Beginners is based on the true-life coming out of Mills’ father at the age of 75, five years before his death.

The Change-Up (2011)
Directed by David Dobkin.
Starring Ryan Reynolds, Jason Bateman, Leslie Mann, Olivia Wilde, Alan Arkin.
Rated R.

Mitch and Dave (Reynolds and Bateman, respectively), two friends who have drifted apart, now lead different lives; Dave is an overworked lawyer, husband, and father of three, while Mitch is a single, quasi-employed man-child. Both believe the other has a better life (of course…dramatic tension!), and while peeing into a wishing fountain, the two remark how much they each would prefer the other’s lifestyle. The next morning, they wake up to find themselves in each others’ bodies, living unfamiliar lives.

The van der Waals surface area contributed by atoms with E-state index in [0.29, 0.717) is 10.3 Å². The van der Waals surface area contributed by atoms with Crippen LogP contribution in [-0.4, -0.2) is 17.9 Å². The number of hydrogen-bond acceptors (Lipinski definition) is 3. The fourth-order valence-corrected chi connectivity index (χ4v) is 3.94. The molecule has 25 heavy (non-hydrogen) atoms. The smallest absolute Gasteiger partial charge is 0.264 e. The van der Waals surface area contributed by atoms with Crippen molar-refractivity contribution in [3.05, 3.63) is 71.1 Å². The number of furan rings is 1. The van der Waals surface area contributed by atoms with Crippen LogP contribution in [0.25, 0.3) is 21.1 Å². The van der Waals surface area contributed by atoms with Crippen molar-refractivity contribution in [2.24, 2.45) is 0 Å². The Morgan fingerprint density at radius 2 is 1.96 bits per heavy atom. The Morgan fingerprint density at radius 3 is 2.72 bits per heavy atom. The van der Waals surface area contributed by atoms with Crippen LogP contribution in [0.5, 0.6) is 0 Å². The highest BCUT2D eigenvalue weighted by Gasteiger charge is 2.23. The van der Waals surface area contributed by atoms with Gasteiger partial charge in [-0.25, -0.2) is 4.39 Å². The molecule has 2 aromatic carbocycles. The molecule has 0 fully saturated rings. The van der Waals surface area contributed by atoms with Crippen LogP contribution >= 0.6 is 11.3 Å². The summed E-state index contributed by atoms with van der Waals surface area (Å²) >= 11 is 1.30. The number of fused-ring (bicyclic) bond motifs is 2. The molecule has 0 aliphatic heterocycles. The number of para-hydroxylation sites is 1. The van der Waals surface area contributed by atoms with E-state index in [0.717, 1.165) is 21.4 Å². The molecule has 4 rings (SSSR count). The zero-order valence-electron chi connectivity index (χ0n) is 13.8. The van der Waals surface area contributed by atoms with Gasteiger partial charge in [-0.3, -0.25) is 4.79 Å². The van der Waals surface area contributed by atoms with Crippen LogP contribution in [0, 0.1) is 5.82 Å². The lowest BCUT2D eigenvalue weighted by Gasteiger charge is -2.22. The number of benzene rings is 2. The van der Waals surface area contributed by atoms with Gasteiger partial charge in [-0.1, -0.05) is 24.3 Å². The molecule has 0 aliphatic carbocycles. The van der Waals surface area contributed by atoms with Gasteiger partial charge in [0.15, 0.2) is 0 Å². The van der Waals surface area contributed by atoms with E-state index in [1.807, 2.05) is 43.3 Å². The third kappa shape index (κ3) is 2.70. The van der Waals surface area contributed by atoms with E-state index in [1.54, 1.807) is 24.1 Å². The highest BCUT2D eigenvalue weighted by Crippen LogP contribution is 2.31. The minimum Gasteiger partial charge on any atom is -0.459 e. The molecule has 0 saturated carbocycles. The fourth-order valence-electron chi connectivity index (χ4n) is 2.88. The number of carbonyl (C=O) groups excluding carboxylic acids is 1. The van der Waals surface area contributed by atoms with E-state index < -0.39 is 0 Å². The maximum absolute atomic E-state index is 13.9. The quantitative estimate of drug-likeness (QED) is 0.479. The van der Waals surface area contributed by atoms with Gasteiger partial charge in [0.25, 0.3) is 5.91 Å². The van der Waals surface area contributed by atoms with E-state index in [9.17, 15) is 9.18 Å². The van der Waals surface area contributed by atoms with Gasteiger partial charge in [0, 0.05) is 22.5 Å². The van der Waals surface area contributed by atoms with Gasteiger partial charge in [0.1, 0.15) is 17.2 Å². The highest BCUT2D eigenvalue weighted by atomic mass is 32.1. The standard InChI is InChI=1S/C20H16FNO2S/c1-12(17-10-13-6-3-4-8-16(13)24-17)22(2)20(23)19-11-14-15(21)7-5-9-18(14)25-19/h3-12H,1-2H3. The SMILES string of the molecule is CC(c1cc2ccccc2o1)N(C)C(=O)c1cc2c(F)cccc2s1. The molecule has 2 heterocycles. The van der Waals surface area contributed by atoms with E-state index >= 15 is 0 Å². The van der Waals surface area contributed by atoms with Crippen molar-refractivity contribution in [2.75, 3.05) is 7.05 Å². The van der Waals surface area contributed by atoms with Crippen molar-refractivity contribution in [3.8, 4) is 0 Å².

Clearly, these two were not heeding the primary lesson of Ghostbusters:

Here’s the Change-Up trailer:

Rise of the Planet of the Apes (2011)
Directed by Rupert Wyatt.
Starring James Franco, John Lithgow, Frieda Pinto, Brian Cox, and Andy Serkis (who is making a career of acting through CGI manipulation: first as Gollum, this time as a “damned dirty ape“).
Rated PG-13.

In the beginning, there was a bare-chested, loin-clothed Charlton Heston riding with his mute female human companion on a horse along the “new” Eastern seaboard of the U.S. But, if you’ve seen the original 1968 Planet of the Apes movie, you know that that beginning was really the end. Almost, anyway.